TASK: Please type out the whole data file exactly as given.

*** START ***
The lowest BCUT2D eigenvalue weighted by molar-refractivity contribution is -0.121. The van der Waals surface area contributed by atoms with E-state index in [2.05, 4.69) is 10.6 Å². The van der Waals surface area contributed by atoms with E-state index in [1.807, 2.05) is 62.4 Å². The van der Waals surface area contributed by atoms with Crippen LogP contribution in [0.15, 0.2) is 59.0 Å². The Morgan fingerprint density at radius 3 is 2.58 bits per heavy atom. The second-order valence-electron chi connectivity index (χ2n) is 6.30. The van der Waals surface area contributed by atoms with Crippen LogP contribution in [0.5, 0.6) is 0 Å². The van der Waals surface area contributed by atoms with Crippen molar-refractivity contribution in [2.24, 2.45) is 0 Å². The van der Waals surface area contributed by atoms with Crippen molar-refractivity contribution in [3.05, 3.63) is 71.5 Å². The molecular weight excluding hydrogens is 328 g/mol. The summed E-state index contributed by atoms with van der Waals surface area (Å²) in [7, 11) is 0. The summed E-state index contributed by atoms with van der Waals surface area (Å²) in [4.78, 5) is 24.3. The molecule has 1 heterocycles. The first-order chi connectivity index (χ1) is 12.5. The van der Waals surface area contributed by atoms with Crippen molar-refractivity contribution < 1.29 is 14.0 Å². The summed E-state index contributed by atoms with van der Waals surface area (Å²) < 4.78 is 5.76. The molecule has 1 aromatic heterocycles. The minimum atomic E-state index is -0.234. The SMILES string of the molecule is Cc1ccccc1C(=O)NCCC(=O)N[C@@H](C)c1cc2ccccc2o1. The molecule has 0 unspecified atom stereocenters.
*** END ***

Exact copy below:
The lowest BCUT2D eigenvalue weighted by molar-refractivity contribution is -0.121. The van der Waals surface area contributed by atoms with E-state index in [2.05, 4.69) is 10.6 Å². The van der Waals surface area contributed by atoms with E-state index in [1.807, 2.05) is 62.4 Å². The van der Waals surface area contributed by atoms with Crippen LogP contribution in [0.15, 0.2) is 59.0 Å². The Morgan fingerprint density at radius 3 is 2.58 bits per heavy atom. The second-order valence-electron chi connectivity index (χ2n) is 6.30. The van der Waals surface area contributed by atoms with Crippen LogP contribution in [0.5, 0.6) is 0 Å². The van der Waals surface area contributed by atoms with Crippen molar-refractivity contribution in [2.24, 2.45) is 0 Å². The van der Waals surface area contributed by atoms with Crippen molar-refractivity contribution in [3.05, 3.63) is 71.5 Å². The molecular weight excluding hydrogens is 328 g/mol. The summed E-state index contributed by atoms with van der Waals surface area (Å²) in [7, 11) is 0. The summed E-state index contributed by atoms with van der Waals surface area (Å²) in [4.78, 5) is 24.3. The molecule has 1 heterocycles. The first-order chi connectivity index (χ1) is 12.5. The van der Waals surface area contributed by atoms with Crippen molar-refractivity contribution < 1.29 is 14.0 Å². The summed E-state index contributed by atoms with van der Waals surface area (Å²) < 4.78 is 5.76. The molecule has 1 aromatic heterocycles. The minimum atomic E-state index is -0.234. The SMILES string of the molecule is Cc1ccccc1C(=O)NCCC(=O)N[C@@H](C)c1cc2ccccc2o1. The molecule has 0 unspecified atom stereocenters.